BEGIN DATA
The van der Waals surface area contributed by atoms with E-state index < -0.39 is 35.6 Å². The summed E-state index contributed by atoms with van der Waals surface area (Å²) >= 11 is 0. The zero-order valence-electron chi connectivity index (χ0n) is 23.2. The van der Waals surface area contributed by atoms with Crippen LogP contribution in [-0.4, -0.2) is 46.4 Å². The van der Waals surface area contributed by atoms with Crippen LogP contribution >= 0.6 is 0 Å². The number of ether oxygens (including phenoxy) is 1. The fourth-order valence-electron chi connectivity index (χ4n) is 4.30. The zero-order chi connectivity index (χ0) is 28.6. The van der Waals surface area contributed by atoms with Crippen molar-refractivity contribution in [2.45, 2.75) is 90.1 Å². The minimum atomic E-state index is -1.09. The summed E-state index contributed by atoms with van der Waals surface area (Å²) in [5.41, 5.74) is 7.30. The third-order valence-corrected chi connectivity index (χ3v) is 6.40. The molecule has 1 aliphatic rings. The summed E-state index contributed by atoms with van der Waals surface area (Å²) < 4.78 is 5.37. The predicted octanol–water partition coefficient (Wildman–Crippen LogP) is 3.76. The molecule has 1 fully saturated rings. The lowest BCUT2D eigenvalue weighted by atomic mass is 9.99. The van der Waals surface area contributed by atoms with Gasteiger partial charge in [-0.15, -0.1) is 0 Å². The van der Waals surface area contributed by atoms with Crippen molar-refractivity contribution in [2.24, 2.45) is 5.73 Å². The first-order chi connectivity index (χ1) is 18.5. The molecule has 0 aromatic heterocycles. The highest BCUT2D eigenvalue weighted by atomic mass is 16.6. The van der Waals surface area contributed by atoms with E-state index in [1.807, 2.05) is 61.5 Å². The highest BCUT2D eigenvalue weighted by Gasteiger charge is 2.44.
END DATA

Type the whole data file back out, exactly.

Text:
The van der Waals surface area contributed by atoms with E-state index < -0.39 is 35.6 Å². The summed E-state index contributed by atoms with van der Waals surface area (Å²) >= 11 is 0. The zero-order valence-electron chi connectivity index (χ0n) is 23.2. The van der Waals surface area contributed by atoms with Crippen LogP contribution in [-0.4, -0.2) is 46.4 Å². The van der Waals surface area contributed by atoms with Crippen LogP contribution >= 0.6 is 0 Å². The number of ether oxygens (including phenoxy) is 1. The fourth-order valence-electron chi connectivity index (χ4n) is 4.30. The zero-order chi connectivity index (χ0) is 28.6. The van der Waals surface area contributed by atoms with Crippen molar-refractivity contribution in [2.45, 2.75) is 90.1 Å². The minimum atomic E-state index is -1.09. The summed E-state index contributed by atoms with van der Waals surface area (Å²) in [5.41, 5.74) is 7.30. The third-order valence-corrected chi connectivity index (χ3v) is 6.40. The molecule has 1 aliphatic rings. The summed E-state index contributed by atoms with van der Waals surface area (Å²) < 4.78 is 5.37. The predicted octanol–water partition coefficient (Wildman–Crippen LogP) is 3.76. The molecule has 1 fully saturated rings. The lowest BCUT2D eigenvalue weighted by atomic mass is 9.99. The van der Waals surface area contributed by atoms with Gasteiger partial charge in [-0.15, -0.1) is 0 Å². The van der Waals surface area contributed by atoms with Crippen molar-refractivity contribution in [2.24, 2.45) is 5.73 Å². The first-order chi connectivity index (χ1) is 18.5. The molecule has 0 aromatic heterocycles. The highest BCUT2D eigenvalue weighted by atomic mass is 16.6. The van der Waals surface area contributed by atoms with E-state index in [1.807, 2.05) is 61.5 Å². The highest BCUT2D eigenvalue weighted by Gasteiger charge is 2.44.